Atlantic Ocean Is Growing and Pushing Pacific to Disappear

7 months ago

In 2016, scientists decided to visit the widest part of the Atlantic Ocean, between Africa and South America. It’s kind of lonely there. They went days without seeing a single plane or ship. It was mostly just dolphins and whales swimming by. They were in the middle of nowhere, so why?

They were floating right above one of the most important geological spots on Earth, the mid-Atlantic ridge. It’s where two monster tectonic plates meet. Tectonic plates are massive jigsaw pieces that are constantly moving, even though we usually can’t feel them. They form Earth’s crust and, in this case, meet beneath the Atlantic Ocean.

The researchers floated over the ridge and dropped down some instruments that detect waves, earthquakes, and other vibrations. A year later they came back to collect the results. At first, the goal was to learn more about the history of the 2 plates. But the instruments picked up a whole lot more than that! They found out some stuff about the future too!

Way down at the bottom, there’s a layer of extremely hot liquid rock that’s constantly rising up, pushing on the tectonic plates and causing them to move apart from each other. That means that the Atlantic Ocean is expanding by about 2 inches every year, pushing Europe and Africa away from the Americas.

At the same time, its bigger neighbor, the Pacific Ocean: is shrinking. It’s the biggest ocean right now, with a huge area that’s around 30% of the Earth’s surface. Its average depth is 13,000 feet, and is home to the famous Mariana Trench, the deepest spot in any ocean.

And yeah, it’s now shrinking by around one-fifth of a square mile per year. Some scientists even believe that eventually, millions and millions of years from now, the Pacific Ocean could completely disappear.

This ocean is where we think most earthquakes happen, plus it’s where a lot of the world’s volcanoes are. All that causes lots of shaking...plates move around, and old parts of the Earth’s crust get destroyed. The ocean floor can’t grow fast enough to replace it!

This means some big changes are coming in the future. A couple of inches aren’t exactly a big deal, but after a few hundred million years, there’ll probably be a new supercontinent on Earth. Australia is slowly heading north, and it could eventually collide with Korea, Japan, and eastern China. Africa is moving 50 million years it’ll be pushing right up against the southern parts of Europe.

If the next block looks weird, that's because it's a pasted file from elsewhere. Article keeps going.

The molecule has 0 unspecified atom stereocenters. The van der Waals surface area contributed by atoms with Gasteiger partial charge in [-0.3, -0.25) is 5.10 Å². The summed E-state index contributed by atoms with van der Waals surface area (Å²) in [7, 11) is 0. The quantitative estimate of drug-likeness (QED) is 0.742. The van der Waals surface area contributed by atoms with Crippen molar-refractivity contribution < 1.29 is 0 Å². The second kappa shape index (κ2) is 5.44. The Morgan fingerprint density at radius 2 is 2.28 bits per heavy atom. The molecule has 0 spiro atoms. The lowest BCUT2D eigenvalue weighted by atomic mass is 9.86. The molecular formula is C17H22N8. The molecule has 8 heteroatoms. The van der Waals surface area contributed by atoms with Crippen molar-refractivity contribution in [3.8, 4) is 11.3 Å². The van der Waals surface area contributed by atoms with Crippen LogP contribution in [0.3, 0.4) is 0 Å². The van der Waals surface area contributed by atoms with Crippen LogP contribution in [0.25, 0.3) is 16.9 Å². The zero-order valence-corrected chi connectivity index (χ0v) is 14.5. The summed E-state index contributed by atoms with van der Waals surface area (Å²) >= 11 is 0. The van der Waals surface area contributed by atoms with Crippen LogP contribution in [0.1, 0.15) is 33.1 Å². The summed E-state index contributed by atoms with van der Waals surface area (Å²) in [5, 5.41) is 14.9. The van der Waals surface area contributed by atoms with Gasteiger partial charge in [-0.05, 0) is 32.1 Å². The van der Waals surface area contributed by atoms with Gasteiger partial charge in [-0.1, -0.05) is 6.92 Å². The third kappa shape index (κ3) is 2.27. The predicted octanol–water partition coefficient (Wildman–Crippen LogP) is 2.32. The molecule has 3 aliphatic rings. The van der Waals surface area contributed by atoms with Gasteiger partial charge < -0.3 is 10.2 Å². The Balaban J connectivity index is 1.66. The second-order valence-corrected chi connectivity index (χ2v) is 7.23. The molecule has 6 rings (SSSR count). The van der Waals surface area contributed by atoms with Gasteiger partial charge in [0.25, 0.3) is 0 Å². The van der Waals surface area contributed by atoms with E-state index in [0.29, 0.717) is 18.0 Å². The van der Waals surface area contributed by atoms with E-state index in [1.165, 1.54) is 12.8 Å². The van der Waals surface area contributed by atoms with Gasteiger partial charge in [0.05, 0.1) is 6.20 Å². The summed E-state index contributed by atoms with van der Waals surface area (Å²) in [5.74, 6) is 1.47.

Since it’s all happening so slowly, I’ve had a chance to think up some future scenarios, ok, not me, a bunch of super brainy scientists with even brainier computers.

The first scenario: a monster land mass called Novo. The Americas would slam into Antarctica, then they’d team up and head over to Africa. Meanwhile, Africa would have already smashed into Europe and Asia. Not bad, at least you’d save some money on plane tickets. But for most people, it would take an epic road trip to get to a beach somewhere.

The second scenario is Ultima. I feel like these all sound like car names...anyway, in this scenario, the Atlantic stops getting wider, actually, it’s the opposite. It starts closing in on itself! This new super cool continent would be surrounded by the Pacific Ocean.

Scenario 3, Aurica. Both the Atlantic and Pacific oceans eventually shrink down until they either disappear or end up like tiny little lakes. All the life in these two oceans is gone. Instead, some new ocean starts forming to replace them.

And the new supercontinent? It has Australia in the center, with the Americas and East Asia each on the opposite side of the small puddle that used to be the Pacific. The rest of the planet is one, big, unexplored super-ocean, inhabited by...who knows! I won’t be around then.

Number 4, Amasia. There’s that car thing again. This one predicts Africa, Australia, and all the continents except Antarctica start moving North. Sorry, Antarctica, even planet Earth keeps forgetting about you. Better luck next time!